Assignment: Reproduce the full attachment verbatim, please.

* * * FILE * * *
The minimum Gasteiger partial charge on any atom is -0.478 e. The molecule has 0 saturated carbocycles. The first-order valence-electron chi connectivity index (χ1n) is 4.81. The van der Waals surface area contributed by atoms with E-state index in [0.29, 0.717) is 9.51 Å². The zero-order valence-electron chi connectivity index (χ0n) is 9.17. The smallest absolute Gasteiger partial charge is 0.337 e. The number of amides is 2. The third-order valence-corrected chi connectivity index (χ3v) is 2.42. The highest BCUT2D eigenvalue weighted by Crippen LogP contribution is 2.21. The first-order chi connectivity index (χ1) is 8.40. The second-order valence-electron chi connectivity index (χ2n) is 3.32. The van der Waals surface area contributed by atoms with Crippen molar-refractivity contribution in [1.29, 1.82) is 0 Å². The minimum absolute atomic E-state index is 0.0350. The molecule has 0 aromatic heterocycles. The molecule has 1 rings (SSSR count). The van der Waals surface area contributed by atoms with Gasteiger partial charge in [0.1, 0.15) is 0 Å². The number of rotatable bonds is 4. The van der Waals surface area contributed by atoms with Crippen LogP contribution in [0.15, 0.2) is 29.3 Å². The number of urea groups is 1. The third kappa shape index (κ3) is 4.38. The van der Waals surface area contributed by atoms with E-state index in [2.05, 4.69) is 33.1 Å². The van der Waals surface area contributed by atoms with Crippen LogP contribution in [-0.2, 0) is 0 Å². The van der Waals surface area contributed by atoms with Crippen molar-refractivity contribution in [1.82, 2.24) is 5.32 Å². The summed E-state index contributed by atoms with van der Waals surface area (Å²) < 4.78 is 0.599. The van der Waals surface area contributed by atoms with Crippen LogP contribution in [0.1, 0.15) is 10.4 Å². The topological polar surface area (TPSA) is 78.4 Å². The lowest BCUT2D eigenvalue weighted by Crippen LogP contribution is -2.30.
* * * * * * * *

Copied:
The minimum Gasteiger partial charge on any atom is -0.478 e. The molecule has 0 saturated carbocycles. The first-order valence-electron chi connectivity index (χ1n) is 4.81. The van der Waals surface area contributed by atoms with E-state index in [0.29, 0.717) is 9.51 Å². The zero-order valence-electron chi connectivity index (χ0n) is 9.17. The smallest absolute Gasteiger partial charge is 0.337 e. The number of amides is 2. The third-order valence-corrected chi connectivity index (χ3v) is 2.42. The highest BCUT2D eigenvalue weighted by Crippen LogP contribution is 2.21. The first-order chi connectivity index (χ1) is 8.40. The second-order valence-electron chi connectivity index (χ2n) is 3.32. The van der Waals surface area contributed by atoms with Crippen molar-refractivity contribution in [1.29, 1.82) is 0 Å². The minimum absolute atomic E-state index is 0.0350. The molecule has 0 aromatic heterocycles. The molecule has 1 rings (SSSR count). The van der Waals surface area contributed by atoms with Gasteiger partial charge in [0.1, 0.15) is 0 Å². The number of rotatable bonds is 4. The van der Waals surface area contributed by atoms with Crippen LogP contribution in [0.15, 0.2) is 29.3 Å². The number of urea groups is 1. The third kappa shape index (κ3) is 4.38. The van der Waals surface area contributed by atoms with E-state index in [2.05, 4.69) is 33.1 Å². The van der Waals surface area contributed by atoms with Crippen LogP contribution in [-0.2, 0) is 0 Å². The van der Waals surface area contributed by atoms with Crippen molar-refractivity contribution in [1.82, 2.24) is 5.32 Å². The summed E-state index contributed by atoms with van der Waals surface area (Å²) < 4.78 is 0.599. The van der Waals surface area contributed by atoms with Crippen LogP contribution in [0.1, 0.15) is 10.4 Å². The topological polar surface area (TPSA) is 78.4 Å². The lowest BCUT2D eigenvalue weighted by Crippen LogP contribution is -2.30.